The Apple iPhone, used by millions in the U.S., has come under scrutiny in China because many Chinese workers who work on its production say they have become ill from the chemicals used in the manufacturing process. The issue brings to light some of the problems workers face in China's rapidly industrializing society that provides the electronic gadgets used by much of the Western world.
Wintek, a company that manufactures screens for the iPhone, GPS systems and other electronics, allegedly uses a substance called n-hexane, a toxic chemical made from crude oil, to clean screens before they are packaged and sold. Workers whose job it was to clean those screens for hours a day say they have suffered neurological damage from the harsh chemicals.
Ma Jun, an activist who fights for workers' rights in China's increasingly industrial society, says Apple in particular didn't respond to workers' complaints about health problems. For its part, Apple released a statement saying it had worked with Wintek to resolve ventilation problems, continues to monitor workers' health and provides for their care.
However, Jun says Apple should be also be responsible for any health effects the workers suffer after they leave the factory, since they could be dealing with symptoms for the rest of their lives.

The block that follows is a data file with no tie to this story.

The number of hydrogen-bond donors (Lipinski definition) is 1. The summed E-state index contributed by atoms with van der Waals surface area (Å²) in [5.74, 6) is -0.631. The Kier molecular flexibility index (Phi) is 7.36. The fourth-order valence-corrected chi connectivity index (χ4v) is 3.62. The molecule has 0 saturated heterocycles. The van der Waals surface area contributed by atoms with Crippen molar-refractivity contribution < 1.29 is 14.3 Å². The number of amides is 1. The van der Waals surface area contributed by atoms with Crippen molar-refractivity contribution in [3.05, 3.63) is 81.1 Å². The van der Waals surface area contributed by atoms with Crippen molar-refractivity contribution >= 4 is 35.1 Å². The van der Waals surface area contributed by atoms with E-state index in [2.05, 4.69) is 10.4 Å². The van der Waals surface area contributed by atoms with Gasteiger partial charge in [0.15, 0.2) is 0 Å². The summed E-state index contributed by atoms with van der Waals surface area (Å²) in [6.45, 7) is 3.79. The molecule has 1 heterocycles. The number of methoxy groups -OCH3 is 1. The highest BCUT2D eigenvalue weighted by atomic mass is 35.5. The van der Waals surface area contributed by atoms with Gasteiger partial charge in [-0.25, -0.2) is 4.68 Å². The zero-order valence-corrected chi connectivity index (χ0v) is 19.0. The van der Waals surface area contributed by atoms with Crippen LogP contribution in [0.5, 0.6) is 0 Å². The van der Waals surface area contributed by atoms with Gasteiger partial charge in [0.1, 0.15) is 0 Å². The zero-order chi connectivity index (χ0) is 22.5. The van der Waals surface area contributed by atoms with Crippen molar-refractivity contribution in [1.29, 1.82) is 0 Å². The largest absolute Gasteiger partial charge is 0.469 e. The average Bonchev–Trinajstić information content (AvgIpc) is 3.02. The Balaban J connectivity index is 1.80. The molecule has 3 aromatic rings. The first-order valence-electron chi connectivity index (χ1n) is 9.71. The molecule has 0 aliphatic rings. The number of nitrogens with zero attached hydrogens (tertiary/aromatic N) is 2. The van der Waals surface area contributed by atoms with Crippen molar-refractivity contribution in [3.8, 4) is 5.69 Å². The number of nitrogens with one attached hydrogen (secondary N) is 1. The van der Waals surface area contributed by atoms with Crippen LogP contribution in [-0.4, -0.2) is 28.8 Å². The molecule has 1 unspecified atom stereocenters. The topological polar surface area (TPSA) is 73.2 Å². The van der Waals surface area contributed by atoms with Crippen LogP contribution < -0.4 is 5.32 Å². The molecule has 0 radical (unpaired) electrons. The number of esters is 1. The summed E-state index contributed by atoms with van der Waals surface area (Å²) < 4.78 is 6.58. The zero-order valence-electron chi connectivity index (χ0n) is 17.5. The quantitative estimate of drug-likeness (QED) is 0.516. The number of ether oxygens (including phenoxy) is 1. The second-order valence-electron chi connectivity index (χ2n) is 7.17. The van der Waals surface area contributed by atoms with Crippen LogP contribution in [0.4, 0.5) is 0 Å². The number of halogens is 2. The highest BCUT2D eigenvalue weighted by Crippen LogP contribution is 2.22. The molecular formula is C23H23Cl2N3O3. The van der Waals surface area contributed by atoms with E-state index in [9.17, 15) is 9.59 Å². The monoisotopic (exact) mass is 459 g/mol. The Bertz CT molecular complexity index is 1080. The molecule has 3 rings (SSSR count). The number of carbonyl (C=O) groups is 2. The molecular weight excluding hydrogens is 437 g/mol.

"I used my left hand to hold the iPhone screen when it came down the work line. And with my right hand, I used a cotton cloth dipped in hexane to wipe the screen.” - Factory worker
"At the very beginning, I didn't know I was sick. I just felt weak and tired. Then, slowly, I found it difficult to walk or go up the steps of the bus. Then, one day, I fell over and decided I needed to check what was wrong with me." - Factory worker
"Wintek represents the fact that China is now the workshop of the world. We're manufacturing for the entire Western world. And while we are exporting all these cheap products overseas, millions of workers are exposed to some of the unhealthy working conditions." - Ma Jun, Institute of Public and Environmental Affairs
1. Where do you think the electronics you use every day are made?
2. What is manufacturing? How does the assembly line process work?
3. What is "cheap labor?" How does it reduce the cost of things you buy?
1. If workers in a U.S. factory had gotten sick like the workers in this report, do you think the outcome would have been different? Why or why not?
2. Why do companies like Apple manufacture their goods outside of the U.S. in countries like China? How is the work environment in the U.S. different for the environment in China?
3. Compare the workers' situation in China today to the conditions of factory workers in the U.S. at the turn of the century. According to what you saw in the video, how are they similar? How are they different?
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